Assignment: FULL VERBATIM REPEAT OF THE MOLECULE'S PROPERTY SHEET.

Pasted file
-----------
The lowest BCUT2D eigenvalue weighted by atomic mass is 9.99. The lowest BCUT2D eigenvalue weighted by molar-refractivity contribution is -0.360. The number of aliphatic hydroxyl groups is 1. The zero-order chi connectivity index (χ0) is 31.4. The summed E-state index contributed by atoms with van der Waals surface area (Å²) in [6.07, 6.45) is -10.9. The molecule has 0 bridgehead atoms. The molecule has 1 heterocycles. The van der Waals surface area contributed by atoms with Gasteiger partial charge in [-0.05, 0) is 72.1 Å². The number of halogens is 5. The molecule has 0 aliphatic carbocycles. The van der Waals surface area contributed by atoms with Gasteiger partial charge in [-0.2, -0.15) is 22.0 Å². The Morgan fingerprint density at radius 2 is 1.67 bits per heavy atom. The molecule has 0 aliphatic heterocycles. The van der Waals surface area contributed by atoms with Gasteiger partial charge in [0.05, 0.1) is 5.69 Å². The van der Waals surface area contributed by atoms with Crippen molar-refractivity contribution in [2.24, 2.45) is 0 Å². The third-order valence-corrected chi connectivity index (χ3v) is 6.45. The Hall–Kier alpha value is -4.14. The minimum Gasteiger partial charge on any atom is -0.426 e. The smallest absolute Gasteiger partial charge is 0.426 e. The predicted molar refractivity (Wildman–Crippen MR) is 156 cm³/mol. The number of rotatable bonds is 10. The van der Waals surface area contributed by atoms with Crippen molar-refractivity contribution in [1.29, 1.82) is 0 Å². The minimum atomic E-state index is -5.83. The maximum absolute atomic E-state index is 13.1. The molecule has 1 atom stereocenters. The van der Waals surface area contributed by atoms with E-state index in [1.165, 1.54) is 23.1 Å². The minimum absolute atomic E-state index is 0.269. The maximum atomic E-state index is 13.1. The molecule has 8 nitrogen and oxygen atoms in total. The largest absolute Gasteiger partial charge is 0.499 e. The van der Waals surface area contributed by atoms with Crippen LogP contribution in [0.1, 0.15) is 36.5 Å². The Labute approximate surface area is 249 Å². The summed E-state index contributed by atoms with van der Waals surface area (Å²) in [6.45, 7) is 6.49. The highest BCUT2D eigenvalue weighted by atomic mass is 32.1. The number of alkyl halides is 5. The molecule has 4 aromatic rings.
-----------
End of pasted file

The lowest BCUT2D eigenvalue weighted by atomic mass is 9.99. The lowest BCUT2D eigenvalue weighted by molar-refractivity contribution is -0.360. The number of aliphatic hydroxyl groups is 1. The zero-order chi connectivity index (χ0) is 31.4. The summed E-state index contributed by atoms with van der Waals surface area (Å²) in [6.07, 6.45) is -10.9. The molecule has 0 bridgehead atoms. The molecule has 1 heterocycles. The van der Waals surface area contributed by atoms with Gasteiger partial charge in [-0.05, 0) is 72.1 Å². The number of halogens is 5. The molecule has 0 aliphatic carbocycles. The van der Waals surface area contributed by atoms with Gasteiger partial charge in [-0.2, -0.15) is 22.0 Å². The Morgan fingerprint density at radius 2 is 1.67 bits per heavy atom. The molecule has 0 aliphatic heterocycles. The van der Waals surface area contributed by atoms with Gasteiger partial charge in [0.05, 0.1) is 5.69 Å². The van der Waals surface area contributed by atoms with Crippen molar-refractivity contribution in [2.24, 2.45) is 0 Å². The third-order valence-corrected chi connectivity index (χ3v) is 6.45. The Hall–Kier alpha value is -4.14. The minimum Gasteiger partial charge on any atom is -0.426 e. The smallest absolute Gasteiger partial charge is 0.426 e. The predicted molar refractivity (Wildman–Crippen MR) is 156 cm³/mol. The number of rotatable bonds is 10. The van der Waals surface area contributed by atoms with Crippen molar-refractivity contribution in [1.29, 1.82) is 0 Å². The minimum atomic E-state index is -5.83. The maximum absolute atomic E-state index is 13.1. The molecule has 1 atom stereocenters. The van der Waals surface area contributed by atoms with E-state index in [1.165, 1.54) is 23.1 Å². The minimum absolute atomic E-state index is 0.269. The maximum atomic E-state index is 13.1. The molecule has 8 nitrogen and oxygen atoms in total. The largest absolute Gasteiger partial charge is 0.499 e. The van der Waals surface area contributed by atoms with Crippen LogP contribution in [0.1, 0.15) is 36.5 Å². The Labute approximate surface area is 249 Å². The summed E-state index contributed by atoms with van der Waals surface area (Å²) in [6.45, 7) is 6.49. The highest BCUT2D eigenvalue weighted by atomic mass is 32.1. The number of alkyl halides is 5. The molecule has 4 aromatic rings.